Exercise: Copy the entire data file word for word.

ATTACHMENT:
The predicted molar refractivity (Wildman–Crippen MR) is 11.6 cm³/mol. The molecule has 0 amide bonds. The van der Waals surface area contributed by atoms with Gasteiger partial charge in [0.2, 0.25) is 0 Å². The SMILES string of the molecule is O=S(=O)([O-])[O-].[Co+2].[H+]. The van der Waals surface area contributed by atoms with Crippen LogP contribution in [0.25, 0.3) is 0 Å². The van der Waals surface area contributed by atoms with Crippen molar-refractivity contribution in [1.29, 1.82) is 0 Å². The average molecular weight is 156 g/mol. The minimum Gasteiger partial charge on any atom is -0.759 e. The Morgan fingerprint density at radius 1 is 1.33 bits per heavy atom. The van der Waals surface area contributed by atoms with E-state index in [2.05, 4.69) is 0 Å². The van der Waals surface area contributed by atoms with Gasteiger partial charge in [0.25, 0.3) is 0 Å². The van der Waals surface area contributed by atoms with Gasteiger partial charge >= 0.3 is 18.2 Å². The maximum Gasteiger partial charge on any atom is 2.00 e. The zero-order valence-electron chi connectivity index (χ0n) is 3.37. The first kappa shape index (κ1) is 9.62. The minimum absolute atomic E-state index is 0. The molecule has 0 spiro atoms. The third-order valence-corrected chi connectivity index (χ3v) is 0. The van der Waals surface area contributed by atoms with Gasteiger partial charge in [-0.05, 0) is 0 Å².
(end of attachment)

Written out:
The predicted molar refractivity (Wildman–Crippen MR) is 11.6 cm³/mol. The molecule has 0 amide bonds. The van der Waals surface area contributed by atoms with Gasteiger partial charge in [0.2, 0.25) is 0 Å². The SMILES string of the molecule is O=S(=O)([O-])[O-].[Co+2].[H+]. The van der Waals surface area contributed by atoms with Crippen LogP contribution in [0.25, 0.3) is 0 Å². The van der Waals surface area contributed by atoms with Crippen molar-refractivity contribution in [1.29, 1.82) is 0 Å². The average molecular weight is 156 g/mol. The minimum Gasteiger partial charge on any atom is -0.759 e. The Morgan fingerprint density at radius 1 is 1.33 bits per heavy atom. The van der Waals surface area contributed by atoms with E-state index in [2.05, 4.69) is 0 Å². The van der Waals surface area contributed by atoms with Gasteiger partial charge in [0.25, 0.3) is 0 Å². The van der Waals surface area contributed by atoms with Gasteiger partial charge >= 0.3 is 18.2 Å². The maximum Gasteiger partial charge on any atom is 2.00 e. The zero-order valence-electron chi connectivity index (χ0n) is 3.37. The first kappa shape index (κ1) is 9.62. The minimum absolute atomic E-state index is 0. The molecule has 0 spiro atoms. The third-order valence-corrected chi connectivity index (χ3v) is 0. The van der Waals surface area contributed by atoms with Gasteiger partial charge in [-0.05, 0) is 0 Å².